Locals in fishing villages can get very annoyed at tourists who walk into their garden, or when they stop in the middle of the traffic to take pictures. Locals also get tired if tourists stop and block the sidewalks. An example could be if the guide says to the group: “Let us all move to the side so that we do not block the sidewalk, then I can explain what we are looking at. The narrow streets here are roads and people are busier than us. Let us not cause an accident ”. Another example is to tell the travelers about the tourists who tried to climb the famous mountain with jeans and high heels without food and had to be rescued”, to keep them from doing the same. 

This can be a quick comment, and seemingly spontaneous. The idea is to plant a seed. A kind of us against them effect. 

Step 2 – Understanding can lead to gratitude

If you succeed in creating an understanding that what you say makes sense, then perhaps your guests will be happy that you warned them. They may think that “at least I’m not going to fall into that trap”. 

Step 3 – Gratitude leads to faith

The gratitude and awareness of something they may not have been aware of before may lead them to believe. That is, them meaning the same thing. “I do not think tourists should go into people’s gardens” or “I do not think tourists should burden the rescue teams.

Step 4 – Faith leads to behavior

The most satisfying result of planting the seed in the consciousness of the guests is when the guest’s behavior matches your goal. When the guest quite naturally chooses to look at the houses of the locals from a distance, or themselves suggesting a tour that suits their level.

What if my guests don’t care?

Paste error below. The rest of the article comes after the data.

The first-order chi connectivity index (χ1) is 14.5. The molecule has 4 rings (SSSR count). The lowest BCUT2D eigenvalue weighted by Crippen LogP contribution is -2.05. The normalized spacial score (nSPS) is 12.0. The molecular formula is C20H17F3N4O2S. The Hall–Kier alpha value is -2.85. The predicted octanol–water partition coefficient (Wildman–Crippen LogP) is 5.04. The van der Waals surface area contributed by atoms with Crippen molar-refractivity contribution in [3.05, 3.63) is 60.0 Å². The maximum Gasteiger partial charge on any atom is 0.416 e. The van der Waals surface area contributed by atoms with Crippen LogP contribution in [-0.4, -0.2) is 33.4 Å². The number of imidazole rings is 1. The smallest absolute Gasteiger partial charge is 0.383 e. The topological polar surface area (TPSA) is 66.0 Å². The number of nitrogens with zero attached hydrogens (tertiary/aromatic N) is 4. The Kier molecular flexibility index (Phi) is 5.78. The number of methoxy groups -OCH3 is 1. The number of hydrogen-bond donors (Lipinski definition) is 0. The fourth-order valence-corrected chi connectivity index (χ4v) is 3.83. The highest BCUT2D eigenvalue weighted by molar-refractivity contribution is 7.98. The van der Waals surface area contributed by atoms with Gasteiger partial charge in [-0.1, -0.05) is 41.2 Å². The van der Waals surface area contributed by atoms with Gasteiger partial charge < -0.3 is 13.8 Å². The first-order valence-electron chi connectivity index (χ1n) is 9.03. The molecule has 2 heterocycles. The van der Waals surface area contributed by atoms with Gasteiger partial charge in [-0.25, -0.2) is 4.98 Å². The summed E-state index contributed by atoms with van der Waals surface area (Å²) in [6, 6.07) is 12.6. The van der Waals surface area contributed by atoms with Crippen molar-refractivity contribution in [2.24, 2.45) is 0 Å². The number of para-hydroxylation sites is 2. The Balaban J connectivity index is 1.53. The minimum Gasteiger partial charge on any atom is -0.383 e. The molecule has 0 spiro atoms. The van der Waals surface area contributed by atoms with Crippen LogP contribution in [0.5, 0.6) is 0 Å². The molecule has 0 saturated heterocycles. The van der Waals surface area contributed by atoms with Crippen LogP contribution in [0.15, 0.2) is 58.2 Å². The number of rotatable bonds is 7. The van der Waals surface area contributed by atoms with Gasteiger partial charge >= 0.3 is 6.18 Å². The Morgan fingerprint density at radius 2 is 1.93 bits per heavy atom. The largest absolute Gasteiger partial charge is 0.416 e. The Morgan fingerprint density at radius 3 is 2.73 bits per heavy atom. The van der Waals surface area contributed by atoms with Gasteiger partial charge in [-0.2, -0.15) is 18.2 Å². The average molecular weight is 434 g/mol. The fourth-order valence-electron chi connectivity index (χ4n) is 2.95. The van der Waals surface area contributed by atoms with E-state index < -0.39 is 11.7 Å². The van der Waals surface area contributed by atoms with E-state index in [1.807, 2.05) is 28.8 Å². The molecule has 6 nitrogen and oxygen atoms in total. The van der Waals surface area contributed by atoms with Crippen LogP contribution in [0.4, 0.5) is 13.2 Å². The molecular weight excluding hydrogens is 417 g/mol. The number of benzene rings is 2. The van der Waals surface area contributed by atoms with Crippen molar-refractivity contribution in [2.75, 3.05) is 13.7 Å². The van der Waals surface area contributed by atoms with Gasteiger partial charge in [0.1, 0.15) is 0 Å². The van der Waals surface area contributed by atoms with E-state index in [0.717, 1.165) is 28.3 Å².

Many people believe that if you are pursuing sustainable tourism, then you need to use it for all that it’s worth in marketing. Many companies work hard on advertising it. Some also  say that the advertising doesn’t work. They still get the same guests even though they want “sustainability-focused guests”, and the guests who come are unaware of what they stand for.

Here’s the thing: your guests probably don’t care. 

Sustainability and responsibility is not something you advertise, it is something you do. It is not about changing your current customer base. Responsible tourism is in your values, in everything you do. How you carry out the tours, how you train the customers, and where you buy the food you offer your guests. Most guests will hardly notice it. But the way you communicate and lead by example will influence them in the right direction. Responsible behavior such as cutting out plastic, not leaving traces in nature, and using local goods, is a good place to start. 

If you plant small seeds based on “how we do it around these parts”, you have a great opportunity to influence. And the locals might eventually notice a difference between your guests and others. 

Remember that no one really wants to be “those annoying tourists”. Most people have a desire to sneak in naturally and not be recognized as a tourist. You can help them navigate safely and steadily in the local customs, and tell them the little secret codes that they need in order to be welcomed.  

At the same time, you help make your destination a better place for both those who live there and the visitors.